northern or southern, black or white, you will find absolutely no element of judgement about your lifestyle in a way that could not be said as readily about college life. Sure there are racist jokes, sure there are sexist jokes but that’s what they are; meaningless jokes that don’t carry sub-text. The failure to see the difference between such jokes in the mouths of Oxford students, made amusing as much by the irony and shock value as the jokes themselves, and in the mouths of a skinhead in Burnley ready to follow the punch line up with a firebomb leads to much of the aberration. Indeed the most outrageous jokes that you hear come from the mouths of the offended race or gender. The obvious lefty comeback is that this is an attempt to fit in, but in the context of a voluntary intercollegiate society this is spurious to the extent of being ridiculous. Now, let me talk about the Labour club: a group of serious people who meet up even more regularly, bring little shame on the university and are one of the best student campaign bodies in the country. Yet they are far more sinister than OUCA in that their notions of how the world should be are far more rigid. Gone is the light-heartedness of OUCA and in its place is a drive to a vision that leaves little room for varied discussion. I remember a conversation at a Magdalen formal discussing the week’s OUCA debate, something along the lines of whether Rhodesia should have been allowed to leave the Empire, one Laboury type stormed out before the food had even arrived because one of the other diners had dared to support OUCA’s right to use the word Rhodesia in a debate. Compare the tolerant, accepting attitude of the Conservative Association against the blind rigidity of the Labour club and ask yourself where one might be more likely to encounter judgement or silencing of opinion. have to buy them at full price.” Full price for cookies that not only does my expanding waistline not require, but that are about to be thrown away! This was incomprehensible to me. We are meant to be in an environmentally-aware age, where every respectable chain store is falling over themselves to appear eco-friendly, yet Tescos were trying to charge me full whack for what was essentially rubbish. The sheer waste of it left me fuming as I left the shop, factory farmed milk in hand. And though I said it was a quick dash to the shops I lied. Carrying a cello on one’s back never helps with speed, and I was certainly not feeling helped by the monolithic supermarket monster. We are told “Waste Not, Want Not” by countless government quangos and scrupulous grandparents, but many companies are clearly not paying attention. Or making sure that scrounging students are helped in every, little, blindingly obvious way.

Issue 2

The Oxonian Vigilo et Vox


We take a closer look at the Browne Review Lord Browne’s review of university education has undoubtedly caused great controversy among us. A brief perusal of the internet will bring up any number of angry parents who fear that they won’t be able to send young Sally to university after all. Even in our fair city, many of you will have seen the police trying their best to constrain the recent protest. Yet much of this anger is misinformed and ill-directed. This article is not trying to make a claim for Browne’s work, indeed we believe that one’s conclusion will probably come from the readers’ normative values. Instead, we suggest the reader should make the effort to fully understand the Browne review before deciding to condemn or support. To begin with, many of the allegations against the Browne review are true. He does recommend raising the fees for undergraduates and he does propose moving towards a market in education. So far so bad, this is enough for people from OUSU to suggest that this will somehow represent a “kick in the teeth to people from disadvantaged backgrounds”. Yet this is objectively untrue. The government will continue to lend students 100% of their fees up front, in addition to a maintenance loan. As such the strategic environment facing prospective students and their families hasn’t changed at all; they currently pay, and will continue to pay, nothing up front. So the argument must be that the high levels of debt incurred will put off poorer students who won’t be used to such sums of money and will hence be frightened to risk such debt. This is wrong both as an argument and as an empirical statement. Firstly, there is absolutely no risk attached to the debt itself. Part of the Browne review is that the starting point for repayments has been moved from £15,000 to £21,000, as a result the bottom 30% of graduate earners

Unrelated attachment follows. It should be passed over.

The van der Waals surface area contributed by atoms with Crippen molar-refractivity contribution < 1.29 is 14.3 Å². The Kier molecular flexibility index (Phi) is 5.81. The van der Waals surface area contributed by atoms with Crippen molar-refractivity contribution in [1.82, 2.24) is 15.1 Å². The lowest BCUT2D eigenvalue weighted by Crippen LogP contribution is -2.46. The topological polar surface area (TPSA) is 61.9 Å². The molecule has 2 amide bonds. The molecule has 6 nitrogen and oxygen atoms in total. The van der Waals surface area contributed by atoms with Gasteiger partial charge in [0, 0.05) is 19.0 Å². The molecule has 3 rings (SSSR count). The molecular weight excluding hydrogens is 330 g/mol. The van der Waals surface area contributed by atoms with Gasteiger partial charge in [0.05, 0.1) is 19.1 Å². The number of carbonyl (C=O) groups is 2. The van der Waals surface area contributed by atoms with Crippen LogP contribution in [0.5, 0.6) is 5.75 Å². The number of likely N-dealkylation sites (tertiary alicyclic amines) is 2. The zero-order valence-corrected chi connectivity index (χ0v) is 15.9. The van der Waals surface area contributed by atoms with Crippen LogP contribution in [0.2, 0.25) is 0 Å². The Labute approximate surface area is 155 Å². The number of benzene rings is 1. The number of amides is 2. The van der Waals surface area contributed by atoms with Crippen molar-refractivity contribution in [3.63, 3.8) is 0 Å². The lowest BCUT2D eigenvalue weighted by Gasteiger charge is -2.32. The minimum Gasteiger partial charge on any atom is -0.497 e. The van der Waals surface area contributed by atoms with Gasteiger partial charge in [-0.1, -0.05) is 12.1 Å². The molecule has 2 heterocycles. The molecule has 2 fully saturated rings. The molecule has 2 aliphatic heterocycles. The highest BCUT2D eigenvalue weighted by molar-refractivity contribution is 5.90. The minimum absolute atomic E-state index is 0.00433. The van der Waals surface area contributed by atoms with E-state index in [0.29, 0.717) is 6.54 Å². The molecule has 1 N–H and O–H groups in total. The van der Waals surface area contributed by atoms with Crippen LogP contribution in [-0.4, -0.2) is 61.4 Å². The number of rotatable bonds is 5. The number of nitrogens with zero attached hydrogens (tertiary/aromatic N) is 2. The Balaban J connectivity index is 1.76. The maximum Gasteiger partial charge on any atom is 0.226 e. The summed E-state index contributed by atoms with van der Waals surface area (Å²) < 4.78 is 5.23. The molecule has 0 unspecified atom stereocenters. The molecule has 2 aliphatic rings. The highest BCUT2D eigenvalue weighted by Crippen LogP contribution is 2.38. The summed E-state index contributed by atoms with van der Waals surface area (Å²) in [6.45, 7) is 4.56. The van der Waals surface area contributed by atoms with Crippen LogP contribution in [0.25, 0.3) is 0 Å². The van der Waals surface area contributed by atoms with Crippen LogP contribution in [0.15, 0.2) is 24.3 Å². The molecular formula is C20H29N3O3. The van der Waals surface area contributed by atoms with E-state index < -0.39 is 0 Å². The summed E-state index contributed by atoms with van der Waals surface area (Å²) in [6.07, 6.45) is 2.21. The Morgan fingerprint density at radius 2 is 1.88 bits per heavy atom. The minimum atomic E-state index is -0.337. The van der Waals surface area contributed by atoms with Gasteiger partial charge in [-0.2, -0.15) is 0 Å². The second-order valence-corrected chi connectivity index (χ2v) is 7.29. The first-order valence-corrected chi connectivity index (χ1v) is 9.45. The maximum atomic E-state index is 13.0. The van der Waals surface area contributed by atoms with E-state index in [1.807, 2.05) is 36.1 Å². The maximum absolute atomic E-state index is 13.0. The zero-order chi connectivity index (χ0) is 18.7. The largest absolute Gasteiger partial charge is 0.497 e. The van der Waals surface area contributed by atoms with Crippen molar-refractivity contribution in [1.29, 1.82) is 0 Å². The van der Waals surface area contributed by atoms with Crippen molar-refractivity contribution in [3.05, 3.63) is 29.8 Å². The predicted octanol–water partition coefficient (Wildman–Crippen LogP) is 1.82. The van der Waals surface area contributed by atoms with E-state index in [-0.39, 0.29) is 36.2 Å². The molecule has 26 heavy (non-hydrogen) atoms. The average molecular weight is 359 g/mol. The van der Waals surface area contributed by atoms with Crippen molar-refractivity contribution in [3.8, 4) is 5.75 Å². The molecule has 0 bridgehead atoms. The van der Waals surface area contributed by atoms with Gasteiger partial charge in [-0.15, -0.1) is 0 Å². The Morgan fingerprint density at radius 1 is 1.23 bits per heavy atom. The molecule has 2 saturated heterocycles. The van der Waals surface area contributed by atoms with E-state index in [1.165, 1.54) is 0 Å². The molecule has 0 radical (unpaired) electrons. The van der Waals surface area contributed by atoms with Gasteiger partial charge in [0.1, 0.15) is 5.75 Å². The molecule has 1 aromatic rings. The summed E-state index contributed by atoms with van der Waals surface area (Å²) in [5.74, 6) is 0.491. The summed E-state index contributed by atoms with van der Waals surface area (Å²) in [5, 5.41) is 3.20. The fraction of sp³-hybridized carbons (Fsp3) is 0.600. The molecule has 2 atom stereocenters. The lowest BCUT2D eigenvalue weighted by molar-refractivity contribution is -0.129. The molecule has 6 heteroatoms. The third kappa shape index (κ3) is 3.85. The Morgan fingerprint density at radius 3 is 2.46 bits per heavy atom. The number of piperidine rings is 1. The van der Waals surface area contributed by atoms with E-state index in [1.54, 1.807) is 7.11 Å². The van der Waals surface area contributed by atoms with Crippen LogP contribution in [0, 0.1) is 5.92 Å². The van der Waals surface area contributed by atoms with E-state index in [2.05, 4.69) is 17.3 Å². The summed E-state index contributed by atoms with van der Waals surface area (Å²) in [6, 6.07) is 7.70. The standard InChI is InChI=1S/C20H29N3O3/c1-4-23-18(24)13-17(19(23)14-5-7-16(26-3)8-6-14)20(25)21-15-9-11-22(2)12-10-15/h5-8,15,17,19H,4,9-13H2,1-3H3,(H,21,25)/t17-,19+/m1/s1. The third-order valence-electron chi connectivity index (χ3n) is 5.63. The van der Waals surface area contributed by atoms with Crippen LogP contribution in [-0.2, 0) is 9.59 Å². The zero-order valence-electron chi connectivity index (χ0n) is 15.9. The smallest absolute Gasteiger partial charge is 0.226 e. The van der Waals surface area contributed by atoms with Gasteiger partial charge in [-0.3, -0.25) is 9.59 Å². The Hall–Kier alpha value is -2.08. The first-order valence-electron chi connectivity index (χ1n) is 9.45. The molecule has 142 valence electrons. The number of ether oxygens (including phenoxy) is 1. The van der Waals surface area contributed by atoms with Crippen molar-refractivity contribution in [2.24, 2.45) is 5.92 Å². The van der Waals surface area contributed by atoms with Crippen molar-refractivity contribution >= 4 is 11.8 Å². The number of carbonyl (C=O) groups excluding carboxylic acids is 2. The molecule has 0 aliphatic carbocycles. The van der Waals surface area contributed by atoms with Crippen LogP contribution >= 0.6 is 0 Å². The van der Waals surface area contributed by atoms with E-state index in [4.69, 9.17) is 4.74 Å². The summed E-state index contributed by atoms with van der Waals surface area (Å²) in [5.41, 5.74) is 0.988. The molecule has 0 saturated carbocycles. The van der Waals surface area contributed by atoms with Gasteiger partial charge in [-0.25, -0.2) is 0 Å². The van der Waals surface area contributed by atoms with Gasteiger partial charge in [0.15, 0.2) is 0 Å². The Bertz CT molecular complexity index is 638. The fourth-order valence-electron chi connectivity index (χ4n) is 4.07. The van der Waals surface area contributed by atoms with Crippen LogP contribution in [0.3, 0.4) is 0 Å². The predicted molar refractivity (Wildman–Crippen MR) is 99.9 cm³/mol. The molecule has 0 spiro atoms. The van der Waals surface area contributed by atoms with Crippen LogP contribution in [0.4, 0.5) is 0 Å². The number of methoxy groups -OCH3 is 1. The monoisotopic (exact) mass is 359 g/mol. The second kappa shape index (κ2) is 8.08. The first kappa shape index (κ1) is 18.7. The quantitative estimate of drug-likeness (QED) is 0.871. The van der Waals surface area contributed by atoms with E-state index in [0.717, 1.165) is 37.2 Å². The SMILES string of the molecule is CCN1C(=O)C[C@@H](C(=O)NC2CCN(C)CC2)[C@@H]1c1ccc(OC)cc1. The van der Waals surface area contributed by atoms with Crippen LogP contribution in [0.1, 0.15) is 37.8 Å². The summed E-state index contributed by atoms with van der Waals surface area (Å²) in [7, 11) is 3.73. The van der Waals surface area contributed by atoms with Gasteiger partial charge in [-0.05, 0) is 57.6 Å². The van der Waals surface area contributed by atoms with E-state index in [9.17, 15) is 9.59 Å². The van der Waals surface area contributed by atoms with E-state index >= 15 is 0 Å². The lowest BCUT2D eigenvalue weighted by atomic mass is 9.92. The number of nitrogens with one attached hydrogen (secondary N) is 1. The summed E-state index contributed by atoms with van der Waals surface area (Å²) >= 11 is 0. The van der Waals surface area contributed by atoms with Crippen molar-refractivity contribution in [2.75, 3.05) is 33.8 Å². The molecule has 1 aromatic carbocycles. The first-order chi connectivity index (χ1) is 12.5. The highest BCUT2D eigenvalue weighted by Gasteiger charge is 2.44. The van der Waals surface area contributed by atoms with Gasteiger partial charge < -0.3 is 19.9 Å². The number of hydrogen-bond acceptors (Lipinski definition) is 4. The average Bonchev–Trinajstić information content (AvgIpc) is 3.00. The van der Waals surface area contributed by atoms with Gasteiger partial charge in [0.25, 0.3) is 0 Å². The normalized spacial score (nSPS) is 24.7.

will be made better off from the changes, despite the increased fees. At the extreme, if a graduate never earns more than £21,000 in a year, said graduate will never pay back a single penny of the debt. The only real risk is the lost earnings during the years of study, but this problem exists under any system of university education. Secondly, there is no empirical evidence that high debt burden puts people off university, and as such any claims to that end are merely guesswork and assumption. On top of these, now mitigated, downsides, Browne’s proposals offer many overlooked positives. The most well known of these is the market in education. At present, every undergraduate pays broadly the same amount, no matter which institution you go to. As a result, we here at Oxford, benefitting from incredibly costly and beneficial degrees, pay the same as a student at a much lower cost and less beneficial degree at say, the

BITTER WORDS A regular revelatory column by Oliver Haste. This issue: tourists Oxford developed as a town during the twelfth-century. A simpler time. A time without cars, cyclists, selfservice tills, but most important of all: without tourists. The pavements were not designed to be filled to the brim with old Asian women waddling along as if all of their legs were tied together. If you were outside of Oxford, you might regard a woman holding an umbrella upside-down above her head as someone who does not know how to use an umbrella properly, but in Oxford that just means that they are leading a charge of tourists. Arriving to a place near you: to clog up the street, stop you from accelerating past amble-speed, and to make you do that thing where you can’t decide which side of the pavement to talk on be-